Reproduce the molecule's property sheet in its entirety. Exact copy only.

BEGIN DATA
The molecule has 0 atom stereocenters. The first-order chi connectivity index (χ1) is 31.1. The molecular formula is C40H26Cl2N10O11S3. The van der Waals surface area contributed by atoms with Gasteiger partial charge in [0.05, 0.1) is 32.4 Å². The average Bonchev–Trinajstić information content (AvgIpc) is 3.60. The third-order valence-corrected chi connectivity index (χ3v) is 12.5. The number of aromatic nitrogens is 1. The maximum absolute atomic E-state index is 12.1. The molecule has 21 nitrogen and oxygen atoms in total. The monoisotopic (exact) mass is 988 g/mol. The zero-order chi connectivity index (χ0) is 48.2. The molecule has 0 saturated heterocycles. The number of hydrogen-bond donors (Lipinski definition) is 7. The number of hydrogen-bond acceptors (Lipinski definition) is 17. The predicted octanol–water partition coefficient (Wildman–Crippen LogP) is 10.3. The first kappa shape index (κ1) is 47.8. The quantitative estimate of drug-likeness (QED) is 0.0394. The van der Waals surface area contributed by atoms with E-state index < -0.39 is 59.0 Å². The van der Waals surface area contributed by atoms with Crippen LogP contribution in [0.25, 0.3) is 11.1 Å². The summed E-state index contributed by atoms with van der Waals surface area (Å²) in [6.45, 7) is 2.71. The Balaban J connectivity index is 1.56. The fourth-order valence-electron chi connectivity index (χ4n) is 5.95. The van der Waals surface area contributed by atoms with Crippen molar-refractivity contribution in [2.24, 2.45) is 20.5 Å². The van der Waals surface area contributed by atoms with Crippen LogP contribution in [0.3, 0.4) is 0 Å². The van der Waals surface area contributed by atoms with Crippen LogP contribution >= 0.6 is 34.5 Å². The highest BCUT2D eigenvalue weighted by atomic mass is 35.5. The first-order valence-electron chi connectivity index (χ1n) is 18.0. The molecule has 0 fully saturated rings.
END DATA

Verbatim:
The molecule has 0 atom stereocenters. The first-order chi connectivity index (χ1) is 31.1. The molecular formula is C40H26Cl2N10O11S3. The van der Waals surface area contributed by atoms with Gasteiger partial charge in [0.05, 0.1) is 32.4 Å². The average Bonchev–Trinajstić information content (AvgIpc) is 3.60. The third-order valence-corrected chi connectivity index (χ3v) is 12.5. The number of aromatic nitrogens is 1. The maximum absolute atomic E-state index is 12.1. The molecule has 21 nitrogen and oxygen atoms in total. The monoisotopic (exact) mass is 988 g/mol. The zero-order chi connectivity index (χ0) is 48.2. The molecule has 0 saturated heterocycles. The number of hydrogen-bond donors (Lipinski definition) is 7. The number of hydrogen-bond acceptors (Lipinski definition) is 17. The predicted octanol–water partition coefficient (Wildman–Crippen LogP) is 10.3. The first kappa shape index (κ1) is 47.8. The quantitative estimate of drug-likeness (QED) is 0.0394. The van der Waals surface area contributed by atoms with E-state index < -0.39 is 59.0 Å². The van der Waals surface area contributed by atoms with Crippen LogP contribution in [0.25, 0.3) is 11.1 Å². The summed E-state index contributed by atoms with van der Waals surface area (Å²) in [6.45, 7) is 2.71. The Balaban J connectivity index is 1.56. The fourth-order valence-electron chi connectivity index (χ4n) is 5.95. The van der Waals surface area contributed by atoms with Crippen molar-refractivity contribution in [2.24, 2.45) is 20.5 Å². The van der Waals surface area contributed by atoms with Crippen LogP contribution in [0.3, 0.4) is 0 Å². The van der Waals surface area contributed by atoms with Crippen LogP contribution >= 0.6 is 34.5 Å². The highest BCUT2D eigenvalue weighted by atomic mass is 35.5. The first-order valence-electron chi connectivity index (χ1n) is 18.0. The molecule has 0 fully saturated rings.